By @markjedi1 on 5th Mar 2012, show post
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Mark’s Whisky Ramblings 324: Rowan’s Creek Straight Kentucky Bourbon
Rowan’s Creek is a small batch bourbon that is produced by the Kentucky Bourbon Distillers company in Bardstown, Kentucky. It has won top awards at the San Francisco World Spirits Competition and is bottled at 100.1 Proof, which translates into the rather odd 50.05% ABV. Takes some time to open up, but then reveals itself to be feisty and complex.
9 months ago 1Who liked this?
Mark’s Whisky Ramblings 325: Springbank 10 Year Old
Springbank is – together with Glengyle and Glen Scotia – one of the last surviving distilleries on Campbeltown and is unique as it produces three types of malt: peaty Springbank, heavily peated Longrow and unpeated Hazelburn. The entry level Springbank is their 10 years old, of which I will try a release from 2005, meaning that the malt has spent more time in the bottle than it did in the wooden casks.
8 months ago 2Who liked this?
Nice, straightforward review for what sounds like a nice, straightforward whisky. I would like to try this one but with a couple of bottles of the 12 YO I just don't think I want a full bottle of the 10 in my cabinet.
8 months ago 1Who liked this?
Mark’s Whisky Ramblings 326: Kilchoman Triplets
I put three bourbon cask matured Kilchoman head-to-head. I make no secret of the fact that this is how I love Kilchoman, but was happily surprised by how different the casks taste. The triplets are the Machir Bay 10th Anniversary release, the Original Cask Strength 2009 and a single cask from 2007 for Belgium, all at cask strength.
8 months ago 0
Mark’s Whisky Ramblings 327: Kilchoman Rum & Port
I put two Kilchoman on different cask types next to each other. The first is a rum-finished single cask for Belgium, which goes head-to-head with the Port Cask matured from 2014. Both are bottled at cask strength, but could not be more different, of course.
Mark’s Whisky Ramblings 328: Ardbeg 5 Year Old Wee Beastie
You have to admit it: Ardbeg has guts. For as long as I can remember the Ten was (and is!) the entry level malt – and a very good one too! An absolutely brilliant Ardbeg. And while they added the An Oa (a NAS release) to the core range only recently, it is now joined by one with an age statement… but a very young one, just 5 years. In traditional (is it?) Ardbeg Style, they gave it a resounding name: Wee Beastie. It’s a vatting of both bourbon and oloroso sherry casks and upon release it was priced between 35 and 45 EUR, but in some markets it was markedly more expensive.
Mark’s Whisky Ramblings 329: Ardbeg BlaaacK
For Ardbeg Day 2020 the Islay distillery launched a sheep theme. Ardbeg claims to be very different from all other distilleries on the island and therefor calls itself the black sheep. Well, well, the boys and girls of the marketing department really earn their keep. Still, it is a very interesting release, as the malt got a finish on Pinot Noir wine casks from New Zealand. Next to this limited edition Ardbeg also released a Committee Only bottling with cream colored label and at cask strength. I’ll try the 46% release, readily available for us mere mortals.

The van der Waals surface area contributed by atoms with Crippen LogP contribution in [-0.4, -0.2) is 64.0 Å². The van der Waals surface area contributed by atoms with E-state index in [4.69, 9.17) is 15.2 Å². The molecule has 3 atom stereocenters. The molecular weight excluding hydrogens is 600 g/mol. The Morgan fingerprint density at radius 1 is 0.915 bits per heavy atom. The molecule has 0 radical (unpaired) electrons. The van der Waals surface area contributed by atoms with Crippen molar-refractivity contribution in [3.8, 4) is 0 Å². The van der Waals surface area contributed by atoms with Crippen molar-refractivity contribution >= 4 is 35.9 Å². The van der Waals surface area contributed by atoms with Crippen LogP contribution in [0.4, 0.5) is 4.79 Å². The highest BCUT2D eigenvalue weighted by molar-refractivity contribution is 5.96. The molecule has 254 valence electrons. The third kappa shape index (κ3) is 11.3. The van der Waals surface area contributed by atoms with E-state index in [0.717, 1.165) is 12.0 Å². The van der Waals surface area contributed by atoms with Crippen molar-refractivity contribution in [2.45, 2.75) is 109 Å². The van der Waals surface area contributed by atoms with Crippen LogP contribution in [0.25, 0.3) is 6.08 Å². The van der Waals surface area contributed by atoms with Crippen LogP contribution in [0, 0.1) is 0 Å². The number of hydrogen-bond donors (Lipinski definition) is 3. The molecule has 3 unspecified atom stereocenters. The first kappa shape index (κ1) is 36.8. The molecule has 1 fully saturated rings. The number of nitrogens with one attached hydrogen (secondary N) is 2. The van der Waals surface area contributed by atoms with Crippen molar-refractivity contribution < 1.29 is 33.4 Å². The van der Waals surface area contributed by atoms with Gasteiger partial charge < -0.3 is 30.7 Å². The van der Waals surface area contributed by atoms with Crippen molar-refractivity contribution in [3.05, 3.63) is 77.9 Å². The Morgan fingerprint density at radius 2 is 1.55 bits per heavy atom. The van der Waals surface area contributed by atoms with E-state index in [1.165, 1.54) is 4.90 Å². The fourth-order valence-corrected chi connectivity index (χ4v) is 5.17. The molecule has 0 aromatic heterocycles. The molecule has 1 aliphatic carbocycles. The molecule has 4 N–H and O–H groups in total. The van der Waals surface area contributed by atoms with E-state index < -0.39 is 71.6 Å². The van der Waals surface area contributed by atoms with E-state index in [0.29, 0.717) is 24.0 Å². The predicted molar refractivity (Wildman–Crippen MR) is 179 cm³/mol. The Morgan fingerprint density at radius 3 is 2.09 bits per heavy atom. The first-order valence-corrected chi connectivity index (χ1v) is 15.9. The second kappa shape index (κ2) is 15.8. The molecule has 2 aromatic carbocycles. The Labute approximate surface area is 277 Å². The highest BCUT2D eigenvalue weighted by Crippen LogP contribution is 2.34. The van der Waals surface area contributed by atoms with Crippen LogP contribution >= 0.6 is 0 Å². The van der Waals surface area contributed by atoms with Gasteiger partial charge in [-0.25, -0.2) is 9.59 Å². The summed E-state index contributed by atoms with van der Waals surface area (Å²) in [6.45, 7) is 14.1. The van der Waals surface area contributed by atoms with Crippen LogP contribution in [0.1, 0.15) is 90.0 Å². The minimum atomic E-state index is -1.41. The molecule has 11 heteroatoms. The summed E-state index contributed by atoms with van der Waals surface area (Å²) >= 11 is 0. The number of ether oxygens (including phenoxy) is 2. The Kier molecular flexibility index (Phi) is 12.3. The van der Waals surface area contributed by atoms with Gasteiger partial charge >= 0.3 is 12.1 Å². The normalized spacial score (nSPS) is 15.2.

Mark’s Whisky Ramblings 330: Caol Ila 16 Year Old Fèis Ile 2020
No Feis Ile this year because of Corona, but luckily we do get a Feis Ile release. This Caol Ila, limited to 3.000 bottles, was sold out in less than three hours. The malt first matured on refill bourbon hogsheads and then got a finish on Amoroso treated hogsheads (BTW: this is the type of cask that Diageo uses for the Distillers Edition of Talisker). Let’s hope – although I’m fairly confident – that it’s tasty.
Mark’s Whisky Ramblings 331: Lagavulin 20 Year Old Fèis Ile 2020
Because of the corona crisis no Islay Malt & Music Festival this year, but luckily a special release for Feis Ile 2020 was released. This Lagavulin, which matured no less than 20 years, took about two days to sell out. With only 6.000 bottles, that surprised me a bit. It matured on a combination of refill hogsheads and both oloroso and PX sherry casks. It’s a very inviting amber with thick legs.
**Mark’s Whisky Ramblings 332: Support Local Products **
In these times of Corona crisis it is important to support local products. So buy local! To help you out I gladly present to you ten producers of Belgian spirits, whisky and beer. Sit back and relax, for the video lasts 25 minutes. Then put on your face mask and run to your local shop to get some of this wonderful product and enjoy!
7 months ago 0
Mark’s Whisky Ramblings 333: Compass Box Transistor